The sale of iPhone X has commenced on November 3 in commemoration of the 10th anniversary of the release of the iPhone produced by Apple Inc. In the past decade, the iPhone has changed the life style of mankind all over the world. Ten years ago, smartphones were considered the epoch-making technology products, which has become a necessity for most people nowadays. Foxconn Technology Group (also known as Hon Hai Precision Industry Co.) owned by Taiwanese billionaire, Terry Gou, is known around the world along with the iPhone. While the iPhone has brought earthshaking changes to the world, the model of Foxconn as a contract manufacturer has brought the model of China as the world’s factory into a climax.
In the past, as long as the new iPhone models were introduced to the market, the mass media also reported on protests by labor groups. After years of advocacy, people in society are no longer strange to “sweatshops” and they also know that the wages of Foxconn workers are only accounted to less than 3% of iPhone’s profits, which is much lower than Apple’s gains of more than 40%. The essence of capitalist exploitation is fully demonstrated. Nonetheless, regardless of the hardships Foxconn workers in China are enduring, it does not dissuade Hong Kongers’ from their pursuits of new iPhones. Even after sensations triggered by the series of suicide incidents of Foxconn workers in 2010, such tragedies represented merely pieces of news on the newspaper.
Early back in July 2009, a Foxconn worker committed suicide by throwing himself off a building. The victim, Sun Dan-yong, a diligently gifted student from the rural area, was a graduate from Harbin Institute of Technology, a member of the C9 League University (which is known as the Ivy League of China), along with Tsinghua University and Peking University. Other suicide victims in 2010 were all workers at their 20s and they chose to end their lives during their primes. In Hong Kong, since 2015, more than 70 students chose to commit suicide as well. The two detached groups of youth from Hong Kong and Foxconn workers shared such similarities when facing disparities, oppressions and constraints from the society.
When the iPhone was first launched in 2007, it was a dream for many young workers from the rural area to work in Foxconn. Only to find out that it is merely another closed prison once they work in the factories, while their value is not even comparable to a new model of iPhone. In Hong Kong, whereas youths are often labeled as ill-equipped and lack competitiveness, high property prices and student loans have also shattered the myth of ‘knowledge and hardship change fate and life’. Does this era still belong to the youth?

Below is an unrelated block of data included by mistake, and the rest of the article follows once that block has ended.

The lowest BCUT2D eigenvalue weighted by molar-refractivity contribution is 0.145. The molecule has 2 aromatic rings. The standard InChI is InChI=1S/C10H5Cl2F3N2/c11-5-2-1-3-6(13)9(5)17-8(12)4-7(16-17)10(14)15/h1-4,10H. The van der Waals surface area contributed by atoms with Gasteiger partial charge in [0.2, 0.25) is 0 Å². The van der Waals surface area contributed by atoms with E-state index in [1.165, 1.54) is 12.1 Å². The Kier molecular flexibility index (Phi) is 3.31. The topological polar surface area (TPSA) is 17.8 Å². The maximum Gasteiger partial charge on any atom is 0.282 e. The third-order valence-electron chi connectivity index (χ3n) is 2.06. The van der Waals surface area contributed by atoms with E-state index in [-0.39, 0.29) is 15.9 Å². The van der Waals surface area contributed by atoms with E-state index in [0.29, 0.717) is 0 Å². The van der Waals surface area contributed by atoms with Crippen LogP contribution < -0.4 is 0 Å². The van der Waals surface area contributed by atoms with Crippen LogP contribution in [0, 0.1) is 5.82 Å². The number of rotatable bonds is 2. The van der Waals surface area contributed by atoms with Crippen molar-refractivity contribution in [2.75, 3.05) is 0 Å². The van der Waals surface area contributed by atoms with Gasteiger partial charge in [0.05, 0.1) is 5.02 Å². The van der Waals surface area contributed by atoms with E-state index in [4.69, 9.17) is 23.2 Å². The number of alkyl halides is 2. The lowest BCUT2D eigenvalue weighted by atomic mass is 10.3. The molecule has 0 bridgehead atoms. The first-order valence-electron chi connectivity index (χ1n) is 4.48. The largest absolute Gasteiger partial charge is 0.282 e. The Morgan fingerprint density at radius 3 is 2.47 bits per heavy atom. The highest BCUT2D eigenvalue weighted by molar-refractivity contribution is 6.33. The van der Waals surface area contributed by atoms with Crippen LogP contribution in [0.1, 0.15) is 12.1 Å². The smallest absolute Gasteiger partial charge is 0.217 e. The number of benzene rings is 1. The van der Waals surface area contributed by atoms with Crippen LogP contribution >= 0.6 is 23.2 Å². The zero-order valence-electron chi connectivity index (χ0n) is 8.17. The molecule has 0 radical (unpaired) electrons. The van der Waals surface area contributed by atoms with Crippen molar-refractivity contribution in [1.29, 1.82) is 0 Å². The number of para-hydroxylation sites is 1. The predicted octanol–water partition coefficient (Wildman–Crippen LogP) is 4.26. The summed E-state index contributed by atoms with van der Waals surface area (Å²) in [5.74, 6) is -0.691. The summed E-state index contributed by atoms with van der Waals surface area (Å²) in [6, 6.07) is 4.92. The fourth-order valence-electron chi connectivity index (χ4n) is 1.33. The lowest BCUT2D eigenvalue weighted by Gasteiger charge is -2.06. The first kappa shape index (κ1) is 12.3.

The people in power, whether they are the capitalists or the high government officials, deal with the series of suicide incidents with a dual approach. A superficial approach includes invitation of professionals (experts in counselling and psychotherapy in particular), setting up ad hoc groups, submission of reports, addition of resources and setting up care teams and counselling hotlines, etc. However, such approach is to strengthen control intrinsically. For instance, after the series of Foxconn suicides, a large number of caring centers have been set up in an attempt to identity workers with problems, such as those with emotional problems, abnormal behaviours and bad attitudes. If workers are found suicidal, they will be persuaded to resign through the help of their parents. The caring centers and counselling psychologists are simply investigators of Foxconn to identify workers with problems whom will be eventually cleared out from the factories. In Hong Kong, the government officials, with a more direct response, reckon that ‘a lack of life and career planning results in student suicides’, therefore curriculum and research on life and career planning are strengthened so that young people who are rejected through competitions in society can plan their failed life at an even earlier stage. Both Foxconn and high-ranking officials in Hong Kong have refused to understand that the way of ‘being planned’ at an early age leads to young people walking towards the desperate choice in life.
The young workers in Foxconn were once considered to be a part of the China Dream. Nevertheless, the cruel reality reveals that the Chinese idiom ‘when all birds are shot, the bow will be set aside’, meaning that those who had contributed to the process can be booted out once the mission is accomplished, can be best applies to the rules of capitalism. The wages of Foxconn workers, which once made other factory workers envious, were made possible only through overtime from day to night. After the golden ten years of youth has passed, wages of Foxconn workers have dropped to approximately the local minimum wage, due to the company’s gradual reduction or cancellation of overtime. A decade of youth was simply a dream in the end. In Hong Kong, young people are even deprived of the chance to dream. For the successful, experienced adults, the dream of owning the ‘Fours’ (house, car, companion, pet) was once the target of their lives. However, such has become a farfetched dream for youths in Hong Kong nowadays as the property prices are so high that most of them are not even eligible to become a mortgage slave. When the medium wage of fresh university graduate only increased by HKD 800 (from $11000 in 1997 to $11800 in 2016), the dire situation of young people in Hong Kong is pretty much self-explanatory.
When youths in Hong Kong and China acquire iPhone X, do they realize that this dream iPhone creates is in itself a dream buster? The famous actor, Steven Chow says, ‘you are just a dead fish if you don’t have any dream in life.’ However, when dreams are bounded to be ‘doomed’ at a very early stage, young people will realize such is ‘the absurdity of life which has nothing worth to live’, as Albert Camus would reckon as the roots of youth suicides.